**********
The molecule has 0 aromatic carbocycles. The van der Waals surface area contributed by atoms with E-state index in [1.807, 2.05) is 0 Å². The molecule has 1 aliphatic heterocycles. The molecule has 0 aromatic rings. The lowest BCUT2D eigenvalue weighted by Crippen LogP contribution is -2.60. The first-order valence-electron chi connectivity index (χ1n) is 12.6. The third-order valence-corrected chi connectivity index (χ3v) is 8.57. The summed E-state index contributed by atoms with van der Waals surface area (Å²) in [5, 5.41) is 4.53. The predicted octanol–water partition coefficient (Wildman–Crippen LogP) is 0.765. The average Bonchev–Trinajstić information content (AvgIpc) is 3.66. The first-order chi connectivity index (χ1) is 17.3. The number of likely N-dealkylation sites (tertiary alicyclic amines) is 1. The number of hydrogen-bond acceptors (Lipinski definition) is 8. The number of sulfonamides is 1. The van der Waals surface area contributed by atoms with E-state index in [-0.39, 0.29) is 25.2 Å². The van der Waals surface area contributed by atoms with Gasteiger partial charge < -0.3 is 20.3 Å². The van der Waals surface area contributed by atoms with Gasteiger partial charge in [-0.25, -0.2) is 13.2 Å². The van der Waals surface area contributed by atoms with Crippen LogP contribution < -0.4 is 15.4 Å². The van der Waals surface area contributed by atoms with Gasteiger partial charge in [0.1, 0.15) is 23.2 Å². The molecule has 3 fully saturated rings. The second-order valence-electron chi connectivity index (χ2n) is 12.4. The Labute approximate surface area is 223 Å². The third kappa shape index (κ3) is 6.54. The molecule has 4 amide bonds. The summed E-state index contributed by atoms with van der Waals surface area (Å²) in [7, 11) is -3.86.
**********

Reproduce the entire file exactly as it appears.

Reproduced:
The molecule has 0 aromatic carbocycles. The van der Waals surface area contributed by atoms with E-state index in [1.807, 2.05) is 0 Å². The molecule has 1 aliphatic heterocycles. The molecule has 0 aromatic rings. The lowest BCUT2D eigenvalue weighted by Crippen LogP contribution is -2.60. The first-order valence-electron chi connectivity index (χ1n) is 12.6. The third-order valence-corrected chi connectivity index (χ3v) is 8.57. The summed E-state index contributed by atoms with van der Waals surface area (Å²) in [5, 5.41) is 4.53. The predicted octanol–water partition coefficient (Wildman–Crippen LogP) is 0.765. The average Bonchev–Trinajstić information content (AvgIpc) is 3.66. The first-order chi connectivity index (χ1) is 17.3. The number of likely N-dealkylation sites (tertiary alicyclic amines) is 1. The number of hydrogen-bond acceptors (Lipinski definition) is 8. The number of sulfonamides is 1. The van der Waals surface area contributed by atoms with E-state index in [-0.39, 0.29) is 25.2 Å². The van der Waals surface area contributed by atoms with Gasteiger partial charge < -0.3 is 20.3 Å². The van der Waals surface area contributed by atoms with Gasteiger partial charge in [-0.25, -0.2) is 13.2 Å². The van der Waals surface area contributed by atoms with Crippen LogP contribution < -0.4 is 15.4 Å². The van der Waals surface area contributed by atoms with Gasteiger partial charge in [0.1, 0.15) is 23.2 Å². The molecule has 3 fully saturated rings. The second-order valence-electron chi connectivity index (χ2n) is 12.4. The Labute approximate surface area is 223 Å². The third kappa shape index (κ3) is 6.54. The molecule has 4 amide bonds. The summed E-state index contributed by atoms with van der Waals surface area (Å²) in [7, 11) is -3.86.